The myth that cholesterol-in-diet causes heart disease was started with experiments on herbivores (not omnivores) that lack all the digestive enzymes to process cholesterol. Most died of heart disease because the fat they couldn't excrete was layered in plaques around their arteries. Ancel Keyes (who did the herbivore (rabbit) experiments made the hypothesis that diets high in saturated fat and cholesterol causes heart disease in humans. Keyes gathered data on the % of saturated fat in diet (saturated fat being high in cholesterol) for 22 countries, and compared the data to the mortality from heart disease in those countries. He rejected the data from 16 countries because they all clearly refuted his hypothesis (we have access to all the data now, in his papers). When he published, his study only included data from 6 countries, and showed a direct correlation between high saturated fat diets and high mortality from heart disease. Had he bothered to include countries like Mexico and Finland, his hypothesis would have been shot to hell. They had the same percentage of saturated fat, 30, but the lowest and highest mortality rates from heart disease, respectively, of the 22 data points gathered.

Keyes' study caused the massive Framingham study to be performed. This is the most often cited study in cholesterol research, and the cornerstone of the high-cholesterol equals high heart disease risk. Within the text of the published study, was the conclusion that for every 1 mg/dl reduction in blood cholesterol there was an 11% INCREASE in heart disease mortality. Framingham did find that those with the rare pre-existing genetic condition called hypercholesterolemia had around a two percent increase in heart disease mortality for every mg/dl increase in serum cholesterol (iirc, they also only got this 02% conclusion by only including hypercholesterolemia subjects who had suffered or died from heart disease, excluding all the healthy people with the genetic condition from the data and conclusion, but I could misremember that). The latter finding was included in the abstract and is quoted in virtually every study or media coverage that addresses cholesterol research. The former finding--the one that applies to the general population--is never mentioned.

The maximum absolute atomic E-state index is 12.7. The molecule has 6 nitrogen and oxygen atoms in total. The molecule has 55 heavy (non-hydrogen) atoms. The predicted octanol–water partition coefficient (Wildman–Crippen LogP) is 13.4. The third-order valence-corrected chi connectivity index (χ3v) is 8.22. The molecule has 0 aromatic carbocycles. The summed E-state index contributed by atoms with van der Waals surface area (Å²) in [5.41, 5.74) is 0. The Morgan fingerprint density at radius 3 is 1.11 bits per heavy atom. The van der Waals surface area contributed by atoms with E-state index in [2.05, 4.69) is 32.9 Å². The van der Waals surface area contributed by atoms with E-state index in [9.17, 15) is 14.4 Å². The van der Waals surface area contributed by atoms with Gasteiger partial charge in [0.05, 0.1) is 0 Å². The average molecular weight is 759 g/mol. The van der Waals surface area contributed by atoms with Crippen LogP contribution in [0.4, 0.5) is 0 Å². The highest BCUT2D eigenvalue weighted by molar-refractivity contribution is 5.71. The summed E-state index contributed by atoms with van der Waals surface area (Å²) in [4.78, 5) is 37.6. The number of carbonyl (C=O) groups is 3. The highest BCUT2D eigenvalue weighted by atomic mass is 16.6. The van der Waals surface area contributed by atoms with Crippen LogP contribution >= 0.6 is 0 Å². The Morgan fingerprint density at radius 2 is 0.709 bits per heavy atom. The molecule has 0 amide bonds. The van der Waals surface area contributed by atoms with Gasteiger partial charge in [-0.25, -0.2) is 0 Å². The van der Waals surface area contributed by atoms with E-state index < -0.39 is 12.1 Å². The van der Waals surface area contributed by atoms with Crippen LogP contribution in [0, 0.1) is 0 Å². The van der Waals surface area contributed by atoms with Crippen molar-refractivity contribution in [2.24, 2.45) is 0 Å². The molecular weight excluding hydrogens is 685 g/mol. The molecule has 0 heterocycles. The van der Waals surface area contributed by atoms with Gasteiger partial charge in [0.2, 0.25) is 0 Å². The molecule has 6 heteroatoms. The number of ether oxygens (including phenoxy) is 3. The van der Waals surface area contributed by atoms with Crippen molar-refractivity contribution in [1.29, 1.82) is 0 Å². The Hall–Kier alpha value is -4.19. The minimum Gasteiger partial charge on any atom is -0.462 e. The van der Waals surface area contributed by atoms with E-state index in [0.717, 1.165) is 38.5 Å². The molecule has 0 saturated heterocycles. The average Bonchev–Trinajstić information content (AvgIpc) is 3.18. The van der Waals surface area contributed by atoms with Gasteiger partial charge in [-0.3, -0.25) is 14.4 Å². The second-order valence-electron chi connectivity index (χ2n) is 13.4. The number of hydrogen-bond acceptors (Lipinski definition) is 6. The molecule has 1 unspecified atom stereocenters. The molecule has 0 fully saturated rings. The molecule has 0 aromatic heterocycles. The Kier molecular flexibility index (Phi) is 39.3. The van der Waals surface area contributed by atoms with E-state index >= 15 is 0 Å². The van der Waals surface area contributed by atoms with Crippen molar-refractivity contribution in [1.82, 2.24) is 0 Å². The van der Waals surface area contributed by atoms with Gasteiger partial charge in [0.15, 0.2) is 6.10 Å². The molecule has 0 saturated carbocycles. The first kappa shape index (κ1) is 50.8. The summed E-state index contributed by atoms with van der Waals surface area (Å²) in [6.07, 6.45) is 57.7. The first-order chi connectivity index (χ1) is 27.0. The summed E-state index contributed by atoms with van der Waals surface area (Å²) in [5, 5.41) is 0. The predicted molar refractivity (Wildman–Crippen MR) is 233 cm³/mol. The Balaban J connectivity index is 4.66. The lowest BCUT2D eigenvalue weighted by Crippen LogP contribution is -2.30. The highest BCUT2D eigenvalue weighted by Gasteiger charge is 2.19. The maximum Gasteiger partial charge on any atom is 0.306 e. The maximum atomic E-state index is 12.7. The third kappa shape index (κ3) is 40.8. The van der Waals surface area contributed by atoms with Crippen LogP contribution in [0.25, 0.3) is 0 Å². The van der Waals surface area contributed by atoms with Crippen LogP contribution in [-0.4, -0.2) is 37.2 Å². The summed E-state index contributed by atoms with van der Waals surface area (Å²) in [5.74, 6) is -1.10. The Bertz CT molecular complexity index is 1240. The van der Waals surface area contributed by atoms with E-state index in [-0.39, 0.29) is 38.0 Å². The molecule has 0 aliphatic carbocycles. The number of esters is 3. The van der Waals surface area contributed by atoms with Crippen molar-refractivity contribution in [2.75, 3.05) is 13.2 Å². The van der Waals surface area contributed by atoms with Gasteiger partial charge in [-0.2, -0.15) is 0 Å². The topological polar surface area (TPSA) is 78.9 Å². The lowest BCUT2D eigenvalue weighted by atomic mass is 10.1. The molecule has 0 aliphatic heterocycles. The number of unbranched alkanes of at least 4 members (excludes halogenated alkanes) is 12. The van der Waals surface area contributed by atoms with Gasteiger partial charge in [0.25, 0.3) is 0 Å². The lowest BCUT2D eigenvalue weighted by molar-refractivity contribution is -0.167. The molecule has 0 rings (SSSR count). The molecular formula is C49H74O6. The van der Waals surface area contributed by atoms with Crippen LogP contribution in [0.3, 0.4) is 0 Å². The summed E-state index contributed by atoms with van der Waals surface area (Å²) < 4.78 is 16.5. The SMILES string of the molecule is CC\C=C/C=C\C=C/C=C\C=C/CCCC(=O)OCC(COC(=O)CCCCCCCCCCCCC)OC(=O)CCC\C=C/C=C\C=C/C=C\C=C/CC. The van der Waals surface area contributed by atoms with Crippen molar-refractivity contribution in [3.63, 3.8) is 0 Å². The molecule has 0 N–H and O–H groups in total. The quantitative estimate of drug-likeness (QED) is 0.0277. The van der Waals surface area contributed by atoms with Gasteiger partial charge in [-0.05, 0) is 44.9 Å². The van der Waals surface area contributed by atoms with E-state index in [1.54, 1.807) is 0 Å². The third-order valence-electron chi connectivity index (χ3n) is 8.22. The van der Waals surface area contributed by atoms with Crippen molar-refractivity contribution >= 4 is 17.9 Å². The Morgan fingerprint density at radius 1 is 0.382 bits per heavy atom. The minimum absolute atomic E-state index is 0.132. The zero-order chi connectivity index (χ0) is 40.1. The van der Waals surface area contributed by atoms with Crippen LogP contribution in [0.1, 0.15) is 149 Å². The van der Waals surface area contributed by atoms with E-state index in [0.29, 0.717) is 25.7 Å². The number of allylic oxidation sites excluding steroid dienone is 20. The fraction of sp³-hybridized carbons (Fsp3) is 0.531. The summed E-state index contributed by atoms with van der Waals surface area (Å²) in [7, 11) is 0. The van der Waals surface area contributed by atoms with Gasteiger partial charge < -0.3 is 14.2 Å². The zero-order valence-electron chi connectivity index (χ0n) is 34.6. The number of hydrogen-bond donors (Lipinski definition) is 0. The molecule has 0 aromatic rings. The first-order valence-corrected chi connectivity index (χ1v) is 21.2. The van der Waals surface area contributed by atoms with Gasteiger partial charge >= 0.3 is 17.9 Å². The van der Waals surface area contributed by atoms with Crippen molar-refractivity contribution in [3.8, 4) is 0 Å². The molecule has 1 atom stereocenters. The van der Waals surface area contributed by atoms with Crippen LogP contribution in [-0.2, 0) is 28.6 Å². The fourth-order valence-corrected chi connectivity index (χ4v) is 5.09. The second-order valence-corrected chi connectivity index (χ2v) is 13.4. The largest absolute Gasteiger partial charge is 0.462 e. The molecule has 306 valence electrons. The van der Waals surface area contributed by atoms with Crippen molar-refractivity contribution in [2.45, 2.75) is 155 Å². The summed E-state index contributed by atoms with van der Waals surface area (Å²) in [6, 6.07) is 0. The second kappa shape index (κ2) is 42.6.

I had to research all this to get my only surviving grandparent off those damned deadly statins. She asked me to look into it because she'd seen too many very healthy friends and acquaintances transform from vibrant beings into sickly, frail and dying creatures when they went on Lipitor.